Waste containing both radioactive and hazardous constituents has been generated since the begining of the commercial nuclear industry. This waste has come to be known as mixed waste. When the first Federal regulations covering radioactivity were adopted, they were intended to apply to all radioactive materials, without consideration of other hazardous characteristics. During the early 1980s, State and Federal agencies began to question generators and site operators regarding mixed wastes and compliance with the requirements of RCRA. By 1995, as a result of public and congressional attention, radioactive/hazardous mixed wastes were addressed as a part of the Low-Level Radioactive Policy Amendments Act (LLRWPAA) of 1985. In 1988, the EPA assumed regulatory control of mixed waste storage and treatment facility (TSDF) permitting. Mixed wastes are now subject to joint control by the NRC/Agreement States and EPA.
NSSI is currently permitted with a
storage and processing capacity of
58,530 gallons in 20 tanks. An additional
capacity of 180,793 gallons of container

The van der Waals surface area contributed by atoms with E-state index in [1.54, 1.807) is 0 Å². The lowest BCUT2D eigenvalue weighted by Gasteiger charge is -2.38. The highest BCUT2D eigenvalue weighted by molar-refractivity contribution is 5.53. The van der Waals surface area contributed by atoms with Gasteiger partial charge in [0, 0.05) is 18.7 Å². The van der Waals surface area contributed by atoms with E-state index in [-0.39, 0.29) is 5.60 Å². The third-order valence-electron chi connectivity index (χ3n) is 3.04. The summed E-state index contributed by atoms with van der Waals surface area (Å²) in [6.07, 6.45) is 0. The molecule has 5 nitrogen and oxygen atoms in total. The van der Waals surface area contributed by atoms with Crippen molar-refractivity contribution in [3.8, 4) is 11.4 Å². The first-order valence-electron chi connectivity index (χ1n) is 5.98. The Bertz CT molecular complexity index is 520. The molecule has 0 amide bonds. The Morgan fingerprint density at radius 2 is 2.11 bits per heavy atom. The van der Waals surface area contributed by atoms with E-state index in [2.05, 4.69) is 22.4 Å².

storage is provided in 5 container
storage areas. NSSI provides temporary
permitted storage services for generators
of hazardous and radioactive waste.
NSSI operated as an interim status Waste Treatment and Storage facility from 1980 to 1990. NSSI subsequently submitted the required Part B application and received a final Part B permit in October, 1990.
Radioactive or nuclear waste materials (i.e., waste material which emits ionizing radiation spontaneously) which also fit the acceptable waste descriptions above.
Mixed waste generation studies have indicated that 3-10% of all Low Level Radioactive Waste is mixed waste containing both radioactive and chemical constituents. Mixed wastes are generated by many industrial, medical, and educational facilities